Thursday, August 4, 2016

Nationals, Photos, and Rule 17

The National Championship was a great event put on by a great club and fine folks. I have nothing but good things to say about the event.  I write this blog to be helpful to myself and my fellow competitors.  Before you get your feathers all ruffled please read the general warnings to this blog.

Mary Eileen Russell has posted hundreds of photos which are very helpful for training.  I thank her for her efforts and commend her for the great value she has provided to us.

Personal Conclusion:  Looking through the photos, I would conclude that most 5 flat and slower shooters shoot the level and follow through draw.  Most 4 flat and faster shooters shoot the locked elbow draw or the flail draw with the exception of two old timers who shoot the level and follow through down into the threes.

In the men's division the majority of the Mag 7 shooters were locked elbow shooters with the remainder being level and follow through or hybrids.  There were no flail shooters in the Mag 7.  The highest placing flail shooter went out in round 10 shooting 3 flat times.

The problem with the flail draw can clearly be seen in a three shot series of photos of a relative new shooter.  His first shot would have been 2 or 3 feet high if it hit the backstop at all.  His second shot was foot or so low.  His third shot may have had a chance to hit the target. Watching him in three titled events this year his hit percentage generally is below 30%.  He went out in the fourth round.  If he recognizes himself and wants help I will direct him to some good blogs to find the target. By the way he is blazing fast, a low 3 shooter.  That is the problem with the flail draw, almost impossible to master with sufficient accuracy to be competitive.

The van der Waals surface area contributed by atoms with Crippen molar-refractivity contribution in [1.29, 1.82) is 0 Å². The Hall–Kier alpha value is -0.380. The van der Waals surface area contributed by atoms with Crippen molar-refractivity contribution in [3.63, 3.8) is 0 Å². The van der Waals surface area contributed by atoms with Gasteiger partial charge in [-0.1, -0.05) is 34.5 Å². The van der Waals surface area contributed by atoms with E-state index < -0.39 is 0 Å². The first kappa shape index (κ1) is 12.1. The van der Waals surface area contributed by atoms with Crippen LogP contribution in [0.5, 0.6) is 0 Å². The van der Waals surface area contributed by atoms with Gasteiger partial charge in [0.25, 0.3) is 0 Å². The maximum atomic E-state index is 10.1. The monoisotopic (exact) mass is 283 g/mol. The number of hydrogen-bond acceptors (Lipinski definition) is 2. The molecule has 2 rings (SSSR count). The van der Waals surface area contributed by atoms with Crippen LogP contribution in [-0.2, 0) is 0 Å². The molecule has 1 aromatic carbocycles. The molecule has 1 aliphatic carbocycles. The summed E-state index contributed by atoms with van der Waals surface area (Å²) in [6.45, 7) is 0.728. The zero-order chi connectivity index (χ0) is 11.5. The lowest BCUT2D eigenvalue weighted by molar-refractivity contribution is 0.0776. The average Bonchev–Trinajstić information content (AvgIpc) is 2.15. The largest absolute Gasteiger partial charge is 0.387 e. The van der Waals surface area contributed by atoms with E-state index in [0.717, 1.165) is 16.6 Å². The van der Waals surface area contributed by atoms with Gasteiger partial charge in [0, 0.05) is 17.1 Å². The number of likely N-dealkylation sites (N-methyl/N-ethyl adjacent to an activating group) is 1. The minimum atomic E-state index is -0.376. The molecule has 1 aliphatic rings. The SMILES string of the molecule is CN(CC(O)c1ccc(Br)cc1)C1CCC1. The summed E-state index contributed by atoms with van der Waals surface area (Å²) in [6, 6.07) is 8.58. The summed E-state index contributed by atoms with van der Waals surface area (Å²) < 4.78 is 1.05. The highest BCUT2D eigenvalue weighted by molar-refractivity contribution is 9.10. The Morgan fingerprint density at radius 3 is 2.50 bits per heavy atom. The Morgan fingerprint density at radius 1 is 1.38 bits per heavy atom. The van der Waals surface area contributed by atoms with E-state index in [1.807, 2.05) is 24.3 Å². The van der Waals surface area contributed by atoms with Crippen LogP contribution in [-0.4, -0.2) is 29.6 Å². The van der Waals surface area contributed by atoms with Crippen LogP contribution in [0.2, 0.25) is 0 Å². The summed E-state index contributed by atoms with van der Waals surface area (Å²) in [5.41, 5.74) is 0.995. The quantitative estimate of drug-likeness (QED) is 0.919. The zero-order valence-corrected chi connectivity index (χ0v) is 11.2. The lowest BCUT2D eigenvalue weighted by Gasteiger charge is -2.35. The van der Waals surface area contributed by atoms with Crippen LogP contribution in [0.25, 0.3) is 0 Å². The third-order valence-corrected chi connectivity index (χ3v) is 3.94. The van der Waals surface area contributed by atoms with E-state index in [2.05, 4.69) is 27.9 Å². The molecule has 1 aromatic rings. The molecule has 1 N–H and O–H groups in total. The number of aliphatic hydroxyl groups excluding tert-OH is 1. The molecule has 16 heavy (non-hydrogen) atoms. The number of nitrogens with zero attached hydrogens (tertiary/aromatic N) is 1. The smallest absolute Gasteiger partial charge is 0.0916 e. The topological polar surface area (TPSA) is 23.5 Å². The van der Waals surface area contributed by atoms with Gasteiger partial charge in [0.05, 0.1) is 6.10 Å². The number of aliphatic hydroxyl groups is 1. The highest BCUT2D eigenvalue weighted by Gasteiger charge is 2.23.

The dominant draw among the men  is the locked elbow draw.  It dominates because it is the most stable accurate draw. With the locked elbow draw, there is less total motion, the gun is fired from a locked fixed position with no motion.  With it your most accurate draw will be your quickest.  It is also the safest of the draws.

With the flail or the level and follow through the gun is fired while in motion.  Timing is much more crucial in these draws.  The flail draw can be especially troubling with wax being slung everywhere.

However, the locked elbow draw is not without its challenges.  A perfect locked elbow draw would be shot with the muzzle directly above the holster pouch in a fixed stable position, hence a Rule 17 violation.

Rule 17:  Rule 17 is biased against the locked elbow draw because it is the only draw where the shot is fired from a fixed position close to the holster.  A line judge  may think he can see where the gun is fired with the  locked elbow draw because the gun is stable.  There is absolutely no possibility that a line judge can determine where a flail shooters fires from when the draw takes less than 100 milliseconds.  With the level and follow through draw, even if the gun is fired behind the front lip the forward follow through masks the violation.  Some have suggested that I should "poke."  Sorry, that is recipe to boothill, I will not give up the accuracy.

Locked elbow shooters have dealt with Rule 17 in a number of ways.  Some have moved the anchor point higher up on the body.  This moves the muzzle away from holster and it is much less likely that a line judge will think he see a violation. Others have moved the anchor point forward, therefore the muzzle is moved forward.  A more erect stance with move the shoulder forward and hence the muzzle forward.

Mag 7 Violations:  We shot five days without a problem and then in the Mag 7 two shooters were eliminated for Rule 17 violations.  If anyone thinks this was good for the sport they need to think again.